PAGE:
KIGALI - The Deputy Secretary-General of the Commonwealth, Mmasekgoa Masire-Mwamba, has said that the media should provide a realm for debate and a lubricant to the effective functioning of the democratic process.
Mwamba made the remarks while addressing the Commonwealth Forum on Media and Economic Development that started in Kigali yesterday.
She noted that media should present itself as the voice of the people, accommodating all views and ensuring that more dominant voices in the systems do not stifle the less vocal.
“Recent research has demonstrated that mass media influences economic, political and social outcomes. It has also linked high levels of media freedom and independence to strong democratic systems and faster economic development,” Mwamba said.
She noted that it was imperative for countries to treat information as a public good, to which all citizens have indelible rights.
“Openness and transparence offer benefits to African countries. They offer our people an opportunity to scrutinize government policies and processes without fear of reprisal,” Mwamba said.
The Minister of Foreign Affairs, Louise Mushikiwabo, took note of Rwanda’s achievements in developing its media sector for the last 17 years.
She said that media development objectives are anchored in the constitution and reflected in national development strategies, which signals the government’s commitment to establish an independent and professional media sector.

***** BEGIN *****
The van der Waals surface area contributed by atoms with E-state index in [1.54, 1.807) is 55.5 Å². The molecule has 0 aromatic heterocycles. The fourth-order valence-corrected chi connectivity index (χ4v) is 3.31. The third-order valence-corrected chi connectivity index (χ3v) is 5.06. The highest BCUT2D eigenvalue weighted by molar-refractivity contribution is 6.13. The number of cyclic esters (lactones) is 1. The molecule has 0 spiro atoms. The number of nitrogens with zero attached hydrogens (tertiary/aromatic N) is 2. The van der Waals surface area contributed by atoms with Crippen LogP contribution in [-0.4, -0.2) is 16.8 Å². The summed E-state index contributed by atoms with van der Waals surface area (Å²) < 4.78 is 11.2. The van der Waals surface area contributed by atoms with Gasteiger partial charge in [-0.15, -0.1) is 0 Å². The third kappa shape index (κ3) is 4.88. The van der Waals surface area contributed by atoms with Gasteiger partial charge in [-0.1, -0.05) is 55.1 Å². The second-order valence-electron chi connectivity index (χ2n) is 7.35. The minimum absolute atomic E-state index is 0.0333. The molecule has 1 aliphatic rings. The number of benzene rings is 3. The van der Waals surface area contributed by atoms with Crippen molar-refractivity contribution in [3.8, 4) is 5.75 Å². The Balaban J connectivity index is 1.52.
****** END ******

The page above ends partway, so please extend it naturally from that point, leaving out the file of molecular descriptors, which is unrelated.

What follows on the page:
“Laws to liberalize the media and ensure access to information were enacted. The Media Law is in its final stages before enactment while the School of Journalism and Great Lakes Media Centre contribute valuably to building the capacity of our practitioners,” Mushikiwabo said.
She also reiterated Rwanda’s openness to discuss media issues, providing and encouraging platforms for debates.
Mushikiwabo demonstrated Rwanda’s strong political will to provide free but responsible media and political and economic space as well as openness to constructive criticism.
The caretaker Minister for Information, Protais Musoni, said that the media in Rwanda is trying to professionalize to keep pace with social, economic and political developments in the country, and that the government recognizes its centrality in this process.
One of the experts attending the meeting, Charles Okigbo, observed that there is no African style of communication for development, and called for an Africa-centred interpretation of communication for development.
“In an increasingly globalizing world, we tend to copy more than we should. The answer to this problem is adaptation not wholesome adoption,” said Okigbo who is a lecturer at North Dakota State University.
He added that communication for development should be about doing adaptive work and engaging in adaptive leadership.
The four-day forum will serve as a platform for stakeholders and key players from the Commonwealth countries’ communication industry to discuss strategies, showcase achievements and debate ideas while sharing expert knowledge and solutions - all of which aimed at accelerating the role of media in development.